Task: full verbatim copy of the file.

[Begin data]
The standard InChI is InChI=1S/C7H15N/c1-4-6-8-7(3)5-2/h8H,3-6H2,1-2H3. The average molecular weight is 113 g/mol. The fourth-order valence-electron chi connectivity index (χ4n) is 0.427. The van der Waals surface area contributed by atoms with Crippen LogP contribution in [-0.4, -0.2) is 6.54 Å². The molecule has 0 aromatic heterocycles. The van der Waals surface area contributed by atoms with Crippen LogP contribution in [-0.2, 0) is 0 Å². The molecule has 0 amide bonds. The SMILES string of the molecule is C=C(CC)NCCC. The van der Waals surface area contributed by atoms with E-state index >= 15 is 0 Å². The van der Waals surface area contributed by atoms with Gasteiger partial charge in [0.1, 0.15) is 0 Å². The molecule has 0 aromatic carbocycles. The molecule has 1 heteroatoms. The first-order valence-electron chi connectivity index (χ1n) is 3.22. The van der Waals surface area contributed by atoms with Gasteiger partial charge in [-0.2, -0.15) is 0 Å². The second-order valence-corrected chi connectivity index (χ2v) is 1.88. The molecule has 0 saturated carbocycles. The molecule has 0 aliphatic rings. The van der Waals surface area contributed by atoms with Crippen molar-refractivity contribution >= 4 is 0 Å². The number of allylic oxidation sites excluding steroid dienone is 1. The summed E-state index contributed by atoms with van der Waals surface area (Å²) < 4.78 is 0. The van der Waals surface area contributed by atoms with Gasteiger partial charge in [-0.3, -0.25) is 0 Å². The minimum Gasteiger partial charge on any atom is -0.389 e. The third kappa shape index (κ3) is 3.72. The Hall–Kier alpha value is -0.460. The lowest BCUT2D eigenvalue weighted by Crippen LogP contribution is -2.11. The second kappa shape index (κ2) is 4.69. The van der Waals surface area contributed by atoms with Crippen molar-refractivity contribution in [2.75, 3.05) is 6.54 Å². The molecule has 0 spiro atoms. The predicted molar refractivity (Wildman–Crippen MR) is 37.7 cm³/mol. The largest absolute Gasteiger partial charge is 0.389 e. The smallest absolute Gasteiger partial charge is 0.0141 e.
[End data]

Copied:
The standard InChI is InChI=1S/C7H15N/c1-4-6-8-7(3)5-2/h8H,3-6H2,1-2H3. The average molecular weight is 113 g/mol. The fourth-order valence-electron chi connectivity index (χ4n) is 0.427. The van der Waals surface area contributed by atoms with Crippen LogP contribution in [-0.4, -0.2) is 6.54 Å². The molecule has 0 aromatic heterocycles. The van der Waals surface area contributed by atoms with Crippen LogP contribution in [-0.2, 0) is 0 Å². The molecule has 0 amide bonds. The SMILES string of the molecule is C=C(CC)NCCC. The van der Waals surface area contributed by atoms with E-state index >= 15 is 0 Å². The van der Waals surface area contributed by atoms with Gasteiger partial charge in [0.1, 0.15) is 0 Å². The molecule has 0 aromatic carbocycles. The molecule has 1 heteroatoms. The first-order valence-electron chi connectivity index (χ1n) is 3.22. The van der Waals surface area contributed by atoms with Gasteiger partial charge in [-0.2, -0.15) is 0 Å². The second-order valence-corrected chi connectivity index (χ2v) is 1.88. The molecule has 0 saturated carbocycles. The molecule has 0 aliphatic rings. The van der Waals surface area contributed by atoms with Crippen molar-refractivity contribution >= 4 is 0 Å². The number of allylic oxidation sites excluding steroid dienone is 1. The summed E-state index contributed by atoms with van der Waals surface area (Å²) < 4.78 is 0. The van der Waals surface area contributed by atoms with Gasteiger partial charge in [-0.3, -0.25) is 0 Å². The minimum Gasteiger partial charge on any atom is -0.389 e. The third kappa shape index (κ3) is 3.72. The Hall–Kier alpha value is -0.460. The lowest BCUT2D eigenvalue weighted by Crippen LogP contribution is -2.11. The second kappa shape index (κ2) is 4.69. The van der Waals surface area contributed by atoms with Crippen molar-refractivity contribution in [2.75, 3.05) is 6.54 Å². The molecule has 0 spiro atoms. The predicted molar refractivity (Wildman–Crippen MR) is 37.7 cm³/mol. The largest absolute Gasteiger partial charge is 0.389 e. The smallest absolute Gasteiger partial charge is 0.0141 e.